Understanding pymongo and datetime

Date and time handling in Python is a minefield at the best of times. Dealing with MongoDB makes it worse.

Posted by Tom Leach on December 21, 2013

The Python standard library’s handling of dates and times is notoriously awful. By default, timezones are largely ignored and doing any kind of semi-useful operation on a datetime object is unintuitive and time-consuming (just try converting a naive datetime to a timestamp).

If you’re using Mongo as your datastore, you’ll probably already have some awareness that Mongo exposes BSON ISO dates as Python datetime objects. However, the details of how this works are somewhat non-obvious, especially when you consider naive vs timezone-aware datetimes.

So I decided to dig in and document what actually happens much for my own benefit as everyone else’s.

So, what happens?

Pymongo uses BSON to encode / decode documents which it saves / retrieves from the underlying data store.

BSON applies the following rules when it encounters a field which is a Python date time:

Writing

Internally BSON encodes a datetime field as a unix timestamp - i.e. milliseconds since the Epoch. In order to do this it uses the following code:

if isinstance(value, datetime.datetime):
    if value.utcoffset() is not None:
        value = value - value.utcoffset()
    millis = int(calendar.timegm(value.timetuple()) * 1000 +
                 value.microsecond / 1000)
    return BSONDAT + name + struct.pack("<q", millis)

So in a nutshell:

  • If the given datetime is timezone-aware, BSON will apply the UTC offset for that timezone to the datetime object so that when it is converted to an Epoch timestamp it is using the equivalent UTC time.
  • If the given datetime is naive, BSON assumes the datetime is in UTC and directly converts it to an Epoch timestamp. This means you need to be vary careful about saving naive datetimes which are not in UTC.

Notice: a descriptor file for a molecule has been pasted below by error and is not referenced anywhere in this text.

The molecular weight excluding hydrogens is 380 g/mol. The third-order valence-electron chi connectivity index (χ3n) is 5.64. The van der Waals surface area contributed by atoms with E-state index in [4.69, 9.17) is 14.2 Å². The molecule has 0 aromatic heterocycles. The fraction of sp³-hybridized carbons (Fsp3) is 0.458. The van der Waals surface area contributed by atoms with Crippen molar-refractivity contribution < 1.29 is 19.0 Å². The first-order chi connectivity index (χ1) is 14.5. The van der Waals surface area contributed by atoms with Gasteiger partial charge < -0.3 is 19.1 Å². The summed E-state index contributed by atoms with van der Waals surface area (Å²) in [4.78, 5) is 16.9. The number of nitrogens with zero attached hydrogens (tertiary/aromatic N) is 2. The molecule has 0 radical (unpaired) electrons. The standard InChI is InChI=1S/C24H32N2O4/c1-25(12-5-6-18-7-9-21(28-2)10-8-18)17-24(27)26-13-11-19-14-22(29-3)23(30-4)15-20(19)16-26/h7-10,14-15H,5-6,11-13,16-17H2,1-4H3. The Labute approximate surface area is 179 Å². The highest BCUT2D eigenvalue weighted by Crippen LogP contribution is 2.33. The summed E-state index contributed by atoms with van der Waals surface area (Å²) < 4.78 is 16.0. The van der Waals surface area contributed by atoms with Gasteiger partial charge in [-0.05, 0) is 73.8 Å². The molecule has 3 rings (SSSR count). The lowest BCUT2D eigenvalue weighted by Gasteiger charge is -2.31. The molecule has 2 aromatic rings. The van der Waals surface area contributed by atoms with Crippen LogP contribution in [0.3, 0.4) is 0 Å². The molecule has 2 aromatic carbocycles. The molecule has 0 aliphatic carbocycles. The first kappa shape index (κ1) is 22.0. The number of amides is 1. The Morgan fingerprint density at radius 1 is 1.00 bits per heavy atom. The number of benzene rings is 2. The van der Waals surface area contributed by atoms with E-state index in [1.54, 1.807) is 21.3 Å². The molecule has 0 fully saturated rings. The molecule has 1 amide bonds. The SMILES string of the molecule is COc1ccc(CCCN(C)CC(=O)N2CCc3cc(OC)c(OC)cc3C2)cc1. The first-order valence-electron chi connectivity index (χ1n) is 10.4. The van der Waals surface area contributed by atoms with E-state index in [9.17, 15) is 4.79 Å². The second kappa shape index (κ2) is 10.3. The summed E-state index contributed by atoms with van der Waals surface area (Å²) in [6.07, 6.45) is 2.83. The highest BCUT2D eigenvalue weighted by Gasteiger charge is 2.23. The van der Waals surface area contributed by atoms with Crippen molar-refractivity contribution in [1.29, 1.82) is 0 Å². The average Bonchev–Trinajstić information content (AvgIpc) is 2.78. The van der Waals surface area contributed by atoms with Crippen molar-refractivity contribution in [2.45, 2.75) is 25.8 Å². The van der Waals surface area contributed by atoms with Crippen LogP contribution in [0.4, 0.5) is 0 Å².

Reading

Given that a BSON date is just an Epoch timestamp, BSON (and to some extent Mongo) then simply needs to create a datetime from that timestamp when it encounters such a field in a loaded document.

This is the code it uses to do this (note that this only applies as of pymongo 1.7):

def _get_date(data, position, as_class, tz_aware, uuid_subtype):
    millis = struct.unpack("<q", data[position:position + 8])[0]
    diff = millis % 1000
    seconds = (millis - diff) / 1000
    position += 8
    if tz_aware:
        dt = EPOCH_AWARE + datetime.timedelta(seconds=seconds)
    else:
        dt = EPOCH_NAIVE + datetime.timedelta(seconds=seconds)
    return dt.replace(microsecond=diff * 1000), position

So in a nutshell:

  • If tz_aware=True is specified (more on this below), the returned datetime is created as timezone-aware and is set up with UTC as the time zone.
  • If tz_aware=False is specified, then you returned a naive datetime.

By default, pymongo will pass tz_aware=False to BSON when asking it to decode documents, so your loaded documents will contain naive datetime objects. To get PyMongo to return timezone-aware datetime objects, you’ll need to initialize your Connection or MongoClient object with tz_aware=True.

Other thoughts

Pymongo/BSON’s approach to datetime objects as outlined above, though respecting timezone information (by applying the UTC offset), essentially discards that timezone information when saving to the database. That means that if retaining the timezone of a given datetime is important to you, you’ll need to store it separately and re-apply it to the datetime when it is loaded back out of the database (check out the excellent Arrow library to make this super simple).

References



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